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Wednesday, August 22, 2018
WIII Releases Report on Intermediary Liability
Wikimedia/Yale Law School Initiative on Intermediaries and Information (WIII) at Yale Law School has released a report detailing the most critical issues necessary for understanding the role of information platforms, such as Facebook and Google, in law and society today. The report synthesizes discussions held at “Beyond Intermediary Liability: The Future of Information Platforms,” an invitation-only workshop convened by WIII, featuring leading experts from industry, civil society, and academia.
This report highlights insights and questions raised by experts during the event, providing an insider’s view of the top issues that influential thinkers on intermediary liability are considering in law, policy, and ethics. (Nothing in the report necessarily reflects the individual opinions of participants or their affiliated institutions.)
Key takeaways from this report include the following:
Common Misconceptions on Intermediary Liability
- Consumers and policymakers often (incorrectly) assume it is easy to determine what content to take down and how to do so efficiently. In reality, these decisions are very difficult and require many levels of human (not AI) review.
- There is no legal requirement for information intermediaries to be “neutral,” but policymakers and the public often assume this incorrectly.
Intermediaries and Global Norms
- Information intermediaries play a vital role in protecting free speech, free expression, and access to knowledge globally. This is especially crucial for minorities and political dissidents living under authoritarian regimes.
- It is difficult, and at times impossible, for information intermediaries to comply with conflicting laws from different countries. This can be a barrier to innovation, disproportionately affecting smaller companies and startups.
- Policymakers should consider the impact that proposed regulations in one jurisdiction may have on people in the rest of the world. Regulations in democratic countries that restrict free online speech or that mandate content takedowns may provide support for illiberal regimes to call for greater censorship of online content.
Legal and Policy Proposals
- Information intermediaries are no longer the companies they were when intermediary liability laws first developed, and the role of platforms in society is changing. The law must find a way to flexibly address these changes.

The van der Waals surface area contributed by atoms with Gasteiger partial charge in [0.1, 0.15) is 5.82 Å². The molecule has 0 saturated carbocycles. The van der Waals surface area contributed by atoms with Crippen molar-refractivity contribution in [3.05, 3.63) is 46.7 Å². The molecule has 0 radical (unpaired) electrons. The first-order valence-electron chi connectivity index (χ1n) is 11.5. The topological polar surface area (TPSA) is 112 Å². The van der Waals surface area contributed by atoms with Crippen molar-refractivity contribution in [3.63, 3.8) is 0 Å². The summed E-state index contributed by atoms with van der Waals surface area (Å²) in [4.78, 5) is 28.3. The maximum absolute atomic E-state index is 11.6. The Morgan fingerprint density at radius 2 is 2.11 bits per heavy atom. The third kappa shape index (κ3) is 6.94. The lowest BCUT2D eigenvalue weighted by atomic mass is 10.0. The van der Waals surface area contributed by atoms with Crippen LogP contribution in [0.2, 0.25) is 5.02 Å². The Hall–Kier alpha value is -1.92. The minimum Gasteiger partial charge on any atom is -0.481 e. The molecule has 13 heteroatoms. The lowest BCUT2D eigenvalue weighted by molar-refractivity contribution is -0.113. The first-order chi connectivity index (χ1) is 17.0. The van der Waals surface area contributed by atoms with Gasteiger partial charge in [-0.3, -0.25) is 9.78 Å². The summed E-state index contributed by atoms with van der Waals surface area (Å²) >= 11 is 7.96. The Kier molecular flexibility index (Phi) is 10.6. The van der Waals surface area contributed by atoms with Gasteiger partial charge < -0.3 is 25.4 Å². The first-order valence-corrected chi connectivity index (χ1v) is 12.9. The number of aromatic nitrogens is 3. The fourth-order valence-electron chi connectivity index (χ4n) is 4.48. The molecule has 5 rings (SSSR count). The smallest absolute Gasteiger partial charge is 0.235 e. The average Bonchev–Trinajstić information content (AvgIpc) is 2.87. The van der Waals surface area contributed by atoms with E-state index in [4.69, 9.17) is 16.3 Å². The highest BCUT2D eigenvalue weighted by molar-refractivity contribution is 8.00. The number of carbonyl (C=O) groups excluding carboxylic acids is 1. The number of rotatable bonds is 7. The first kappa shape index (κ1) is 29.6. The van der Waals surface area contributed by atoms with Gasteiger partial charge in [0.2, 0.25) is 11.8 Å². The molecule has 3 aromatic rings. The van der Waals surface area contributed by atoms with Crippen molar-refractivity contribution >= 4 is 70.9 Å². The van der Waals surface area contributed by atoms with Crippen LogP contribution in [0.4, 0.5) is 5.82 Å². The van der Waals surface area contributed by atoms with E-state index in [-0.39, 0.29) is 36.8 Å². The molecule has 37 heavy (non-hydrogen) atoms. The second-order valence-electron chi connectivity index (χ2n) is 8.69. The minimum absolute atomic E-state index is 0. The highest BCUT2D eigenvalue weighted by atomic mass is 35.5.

- A hybrid model of governance, with a larger role for lawmakers and an opportunity for judicial review and a right of reply in content takedown decisions, might better address the competing issues raised in speech regulation.
- Creating a transparency safe harbor would allow companies to provide more information to the public about their reasons for removing content.
- Policymakers could consider enacting different levels of regulations for different types of information intermediaries (infrastructure vs. content platforms, small companies vs. large companies, and so on).
This workshop was hosted by the Wikimedia/Yale Law School Initiative on Intermediaries and Information and supported in part by the Oscar M. Ruebhausen Fund.
The Oscar M. Ruebhausen Fund at Yale Law School provides an extraordinary opportunity for students and faculty to undertake innovative projects, research, conferences, publications, and programs that foster intellectual vitality, creativity, and analytical rigor at the Law School.
The Wikimedia/Yale Law School Initiative on Intermediaries and Information is a research initiative that aims to generate awareness and research on intermediary liability and other issues relevant to the global open Internet. WIII grew out of an ongoing academic affiliation and collaboration between Yale Law School’s Information Society Project and the Wikimedia Foundation and is made possible, in part, by funding from the Wikimedia Foundation, in support of Wikimedia’s mission to build a world in which everyone can freely share in knowledge.
The Wikimedia Foundation is a nonprofit charitable organization dedicated to encouraging the growth, development, and distribution of free, multilingual, educational content, and to providing the full content of these wiki-based projects to the public free of charge. The Wikimedia Foundation operates some of the largest collaboratively edited reference projects in the world, including Wikipedia, a top-ten internet property.
The Information Society Project (ISP) is an intellectual center at Yale Law School, founded in 1997 by Professor Jack Balkin. It supports an international community of interdisciplinary scholars who work to illuminate the complex relationships between law, technology, and society. The ISP hosts more than a hundred educational events over the course of each academic year designed to promote novel scholarship, foster the cross-pollination of ideas, and spark new collaborations.
For more information on the report, please contact the Yale Law School Office of Public Affairs.